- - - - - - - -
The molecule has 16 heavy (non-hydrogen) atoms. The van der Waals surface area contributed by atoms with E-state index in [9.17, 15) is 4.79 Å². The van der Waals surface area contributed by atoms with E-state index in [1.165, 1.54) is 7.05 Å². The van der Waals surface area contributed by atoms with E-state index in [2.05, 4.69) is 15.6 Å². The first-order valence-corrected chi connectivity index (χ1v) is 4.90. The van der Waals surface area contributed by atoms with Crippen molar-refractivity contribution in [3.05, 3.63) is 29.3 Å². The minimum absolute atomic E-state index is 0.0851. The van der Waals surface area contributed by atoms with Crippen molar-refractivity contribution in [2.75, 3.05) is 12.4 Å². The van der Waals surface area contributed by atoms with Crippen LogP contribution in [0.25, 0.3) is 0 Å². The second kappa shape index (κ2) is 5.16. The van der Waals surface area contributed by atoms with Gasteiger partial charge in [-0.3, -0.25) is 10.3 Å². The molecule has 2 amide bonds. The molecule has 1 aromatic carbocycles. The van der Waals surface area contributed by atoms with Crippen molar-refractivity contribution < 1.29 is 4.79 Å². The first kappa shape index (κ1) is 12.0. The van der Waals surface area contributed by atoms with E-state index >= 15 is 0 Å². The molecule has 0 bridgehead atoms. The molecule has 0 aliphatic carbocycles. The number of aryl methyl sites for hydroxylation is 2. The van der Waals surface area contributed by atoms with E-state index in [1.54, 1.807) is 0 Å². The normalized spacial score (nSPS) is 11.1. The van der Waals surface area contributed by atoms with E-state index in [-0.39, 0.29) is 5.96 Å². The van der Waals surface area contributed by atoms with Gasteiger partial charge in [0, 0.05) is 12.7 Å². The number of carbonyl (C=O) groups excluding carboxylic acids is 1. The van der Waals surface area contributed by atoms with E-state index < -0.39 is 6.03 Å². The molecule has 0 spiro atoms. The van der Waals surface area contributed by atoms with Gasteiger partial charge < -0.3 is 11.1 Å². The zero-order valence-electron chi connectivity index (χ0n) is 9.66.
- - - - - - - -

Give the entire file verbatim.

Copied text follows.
The molecule has 16 heavy (non-hydrogen) atoms. The van der Waals surface area contributed by atoms with E-state index in [9.17, 15) is 4.79 Å². The van der Waals surface area contributed by atoms with E-state index in [1.165, 1.54) is 7.05 Å². The van der Waals surface area contributed by atoms with E-state index in [2.05, 4.69) is 15.6 Å². The first-order valence-corrected chi connectivity index (χ1v) is 4.90. The van der Waals surface area contributed by atoms with Crippen molar-refractivity contribution in [3.05, 3.63) is 29.3 Å². The minimum absolute atomic E-state index is 0.0851. The van der Waals surface area contributed by atoms with Crippen molar-refractivity contribution in [2.75, 3.05) is 12.4 Å². The van der Waals surface area contributed by atoms with Crippen LogP contribution in [0.25, 0.3) is 0 Å². The second kappa shape index (κ2) is 5.16. The van der Waals surface area contributed by atoms with Gasteiger partial charge in [-0.3, -0.25) is 10.3 Å². The molecule has 2 amide bonds. The molecule has 1 aromatic carbocycles. The van der Waals surface area contributed by atoms with Crippen molar-refractivity contribution < 1.29 is 4.79 Å². The first kappa shape index (κ1) is 12.0. The van der Waals surface area contributed by atoms with E-state index >= 15 is 0 Å². The molecule has 0 bridgehead atoms. The molecule has 0 aliphatic carbocycles. The number of aryl methyl sites for hydroxylation is 2. The van der Waals surface area contributed by atoms with E-state index in [1.54, 1.807) is 0 Å². The normalized spacial score (nSPS) is 11.1. The van der Waals surface area contributed by atoms with E-state index in [-0.39, 0.29) is 5.96 Å². The van der Waals surface area contributed by atoms with Gasteiger partial charge in [0, 0.05) is 12.7 Å². The number of carbonyl (C=O) groups excluding carboxylic acids is 1. The van der Waals surface area contributed by atoms with E-state index < -0.39 is 6.03 Å². The molecule has 0 spiro atoms. The van der Waals surface area contributed by atoms with Gasteiger partial charge < -0.3 is 11.1 Å². The zero-order valence-electron chi connectivity index (χ0n) is 9.66.